All About Solitary Bees

Most of the smaller furry bees we see flying from flower to flower are solitary bees that do not produce honey or wax. As their name suggests, they live alone, unlike their well known social cousins, (honey bees, bumble bees and some stingless bees) which live in colonies.

They have no queen, are not territorial or aggressive, and they do not swarm. They rarely sting, mainly because of their size (ca 5 – 24 mm max.). People often mistake them thinking they are wasps, honey bees, or hover flies.

The vast majority of the 20,000 bee species worldwide are solitary bees. Only around 9 species of honey bees, 250 species of bumblebees, and around 11 species of stingless bees are social bees that live in colonies.

How do I know what is a solitary bee?

There are a few distinguishable difference:

  • Wings – Bees have four and flies only have two wings and are usually hairier than wasps.
  • Timing – Not all species appear at the same time. For example, the first bees to emerge are red mason bees which  pollinate fruit trees. The leaf cutter bees can be seen until September.
  • Nesting – Although there are huge difference among solitary bees, check what material they use to close the tubes with near the entrance. They can only be seen for a few weeks from spring to summer, although their life cycle is ab

Collecting Pollen

Solitary bees, just as their social cousins play a crucial part in pollinating plants. In fact, they easily surpass them! One single red mason bee pollinates about the same amount of flowers than 120 more honey bee workers combined!

Solitary Bee Collecting Pollen
Bee Collecting Pollen

Their techniques vary due do differences in their anatomy. While honey bees collect pollen in baskets (corbiculae) made of tightly-woven leg hairs on their hind legs, most solitary bees have special hairs (scopa) on their legs to which the pollen sticks. Because they lose a lot of pollen when they fly, they are often called ´star pollinators´.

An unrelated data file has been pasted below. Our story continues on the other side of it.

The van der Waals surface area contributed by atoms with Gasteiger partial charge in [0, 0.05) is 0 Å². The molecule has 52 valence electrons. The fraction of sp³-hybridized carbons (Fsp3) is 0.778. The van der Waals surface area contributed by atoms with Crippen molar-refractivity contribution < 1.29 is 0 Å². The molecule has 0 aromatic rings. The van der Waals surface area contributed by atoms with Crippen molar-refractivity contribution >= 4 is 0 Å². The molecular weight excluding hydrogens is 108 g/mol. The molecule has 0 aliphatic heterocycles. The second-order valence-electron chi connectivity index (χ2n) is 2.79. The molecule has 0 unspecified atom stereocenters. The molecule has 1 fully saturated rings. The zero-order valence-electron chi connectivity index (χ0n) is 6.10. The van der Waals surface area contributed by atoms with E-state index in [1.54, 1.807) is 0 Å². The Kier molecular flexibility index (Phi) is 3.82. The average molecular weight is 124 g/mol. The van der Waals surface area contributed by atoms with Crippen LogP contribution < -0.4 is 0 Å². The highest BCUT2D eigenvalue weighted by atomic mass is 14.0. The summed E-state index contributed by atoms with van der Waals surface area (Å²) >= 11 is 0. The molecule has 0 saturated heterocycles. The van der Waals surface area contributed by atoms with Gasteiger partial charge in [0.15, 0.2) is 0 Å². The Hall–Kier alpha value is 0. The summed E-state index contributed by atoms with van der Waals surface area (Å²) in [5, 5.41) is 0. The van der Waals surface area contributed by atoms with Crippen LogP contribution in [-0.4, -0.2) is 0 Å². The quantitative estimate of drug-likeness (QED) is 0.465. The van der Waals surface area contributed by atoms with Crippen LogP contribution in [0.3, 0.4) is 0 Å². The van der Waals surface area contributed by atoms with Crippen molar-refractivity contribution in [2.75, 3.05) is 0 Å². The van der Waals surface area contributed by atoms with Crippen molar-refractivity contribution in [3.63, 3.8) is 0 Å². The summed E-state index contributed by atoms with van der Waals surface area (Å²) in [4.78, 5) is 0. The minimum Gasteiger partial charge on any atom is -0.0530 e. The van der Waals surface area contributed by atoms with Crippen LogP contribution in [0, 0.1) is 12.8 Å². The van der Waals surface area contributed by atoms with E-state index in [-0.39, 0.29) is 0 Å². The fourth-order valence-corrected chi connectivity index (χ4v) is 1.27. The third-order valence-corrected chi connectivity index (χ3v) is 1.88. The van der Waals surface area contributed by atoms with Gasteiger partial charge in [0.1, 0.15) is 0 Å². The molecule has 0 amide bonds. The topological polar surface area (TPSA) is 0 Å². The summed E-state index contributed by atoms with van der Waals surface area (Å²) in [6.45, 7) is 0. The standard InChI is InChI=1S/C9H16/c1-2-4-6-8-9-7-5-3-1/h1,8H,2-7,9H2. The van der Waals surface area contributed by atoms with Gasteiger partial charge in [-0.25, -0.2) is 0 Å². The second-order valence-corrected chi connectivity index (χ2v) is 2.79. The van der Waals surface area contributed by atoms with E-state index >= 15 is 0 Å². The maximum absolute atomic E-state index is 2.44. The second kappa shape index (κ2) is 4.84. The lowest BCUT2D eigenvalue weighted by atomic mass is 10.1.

Bees that actively collect pollen sometimes moisten it with nectar to make sure the pollen sticks more readily. Leaf cutter- and mason-bees collect pollen on similar hairs underneath their abdomen, while some yellow faced bees swallow the pollen and regurgitate it when they return to their nest.


Solitary Bee at the entrance of her nest

About 70% of solitary bees build their nests in underground burrows (mining bees), while the remaining 30% nest in tubes or holes houses (cavity nesting bees). In addition to the nectar and pollen wild flowers provide for these busy bees, they also offer ample nesting opportunities in their dry, hollow stems.

Solitary Bees

Some live in bee hotels in close proximity to each other, others are very particular. The harebell carpenter bee for example is so dependent on bell flowers that it cannot survive without it.

Solitary females bees typically build their own nests and prepare it for their offspring. Although their mating process is the same as honey bees, they never meet their offspring. After they lay their eggs, they die.

Life Cycle

Solitary Bee Life Cycle

Although solitary bees have the same life cycle as social bees, there are some differences:

The female gathers building materials for the nests and food for the larvae. She lays around 20 to 30 eggs in her life,  and each egg is laid into an individual cell. She places a ball of pollen that is stuck together with nectar in each cell for the larvae to feed on. The eggs are separated and sealed by a partition and the process repeated. When the hole or tube is full, the female closes it with mud, leaves, or fine hairs before she moves on to the next tube or hole. Unlike most bumblebees and honeybees, the offspring is left to their own devices until they hatch.

Sealed Tubes of Bee Hotel
Photo Courtesy of https://www.nhm.ac.uk/

When the eggs hatch into larvae, they eat the pollen and enter hibernation. They stay in their cocoon for about 11 months, – all summer and winter. Hatching time is in the following spring, when the pupae turn into adult bees. Once they emerge from their nest, they live for an average of 4-6 weeks. Male solitary bees share the same purpose and fate as honey bees; mate and die.


Blood Bee
Blood Bee

Solitary bees are anything but safe when it comes to being attacked, even though the larvae is sealed within individual cells in the nest. Parasites and other insects are only too eager to raid and attack their nests when the females are away from their nest.

The predators of solitary bees fall into three main categories, although some parasites like certain species of bees, wasps, flies and beetles can belong to all three. The attacks vary,

  1. Kleptoparasites, steal food from other creatures
  2. Brood Parasites lay their eggs in other insects´ nests, similar to a cuckoo, and
  3. Parasites that feed on the host.



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